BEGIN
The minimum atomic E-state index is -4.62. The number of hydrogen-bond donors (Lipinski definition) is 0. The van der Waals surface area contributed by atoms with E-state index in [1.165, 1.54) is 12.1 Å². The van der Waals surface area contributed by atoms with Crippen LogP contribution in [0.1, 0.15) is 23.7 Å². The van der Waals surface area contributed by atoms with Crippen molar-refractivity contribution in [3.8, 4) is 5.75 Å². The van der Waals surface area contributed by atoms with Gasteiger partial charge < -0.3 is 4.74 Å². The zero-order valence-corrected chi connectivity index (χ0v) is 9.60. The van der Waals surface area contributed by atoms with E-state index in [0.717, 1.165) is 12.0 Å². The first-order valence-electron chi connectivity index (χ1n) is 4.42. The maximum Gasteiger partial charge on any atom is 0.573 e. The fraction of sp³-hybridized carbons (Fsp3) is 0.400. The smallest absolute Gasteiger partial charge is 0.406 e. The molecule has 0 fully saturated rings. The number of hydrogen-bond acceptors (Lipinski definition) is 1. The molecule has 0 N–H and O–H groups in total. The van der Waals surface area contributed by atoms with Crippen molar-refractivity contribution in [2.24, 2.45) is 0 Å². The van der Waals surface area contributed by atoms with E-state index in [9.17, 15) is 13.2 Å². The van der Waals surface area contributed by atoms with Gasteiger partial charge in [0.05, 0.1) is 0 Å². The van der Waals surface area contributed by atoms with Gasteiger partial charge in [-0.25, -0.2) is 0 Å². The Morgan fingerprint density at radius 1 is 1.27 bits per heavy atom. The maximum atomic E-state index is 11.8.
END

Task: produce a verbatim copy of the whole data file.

The minimum atomic E-state index is -4.62. The number of hydrogen-bond donors (Lipinski definition) is 0. The van der Waals surface area contributed by atoms with E-state index in [1.165, 1.54) is 12.1 Å². The van der Waals surface area contributed by atoms with Crippen LogP contribution in [0.1, 0.15) is 23.7 Å². The van der Waals surface area contributed by atoms with Crippen molar-refractivity contribution in [3.8, 4) is 5.75 Å². The van der Waals surface area contributed by atoms with Gasteiger partial charge < -0.3 is 4.74 Å². The zero-order valence-corrected chi connectivity index (χ0v) is 9.60. The van der Waals surface area contributed by atoms with E-state index in [0.717, 1.165) is 12.0 Å². The first-order valence-electron chi connectivity index (χ1n) is 4.42. The maximum Gasteiger partial charge on any atom is 0.573 e. The fraction of sp³-hybridized carbons (Fsp3) is 0.400. The smallest absolute Gasteiger partial charge is 0.406 e. The molecule has 0 fully saturated rings. The number of hydrogen-bond acceptors (Lipinski definition) is 1. The molecule has 0 N–H and O–H groups in total. The van der Waals surface area contributed by atoms with Crippen molar-refractivity contribution in [2.24, 2.45) is 0 Å². The van der Waals surface area contributed by atoms with E-state index in [9.17, 15) is 13.2 Å². The van der Waals surface area contributed by atoms with Gasteiger partial charge in [0.05, 0.1) is 0 Å². The van der Waals surface area contributed by atoms with Gasteiger partial charge in [-0.25, -0.2) is 0 Å². The Morgan fingerprint density at radius 1 is 1.27 bits per heavy atom. The maximum atomic E-state index is 11.8.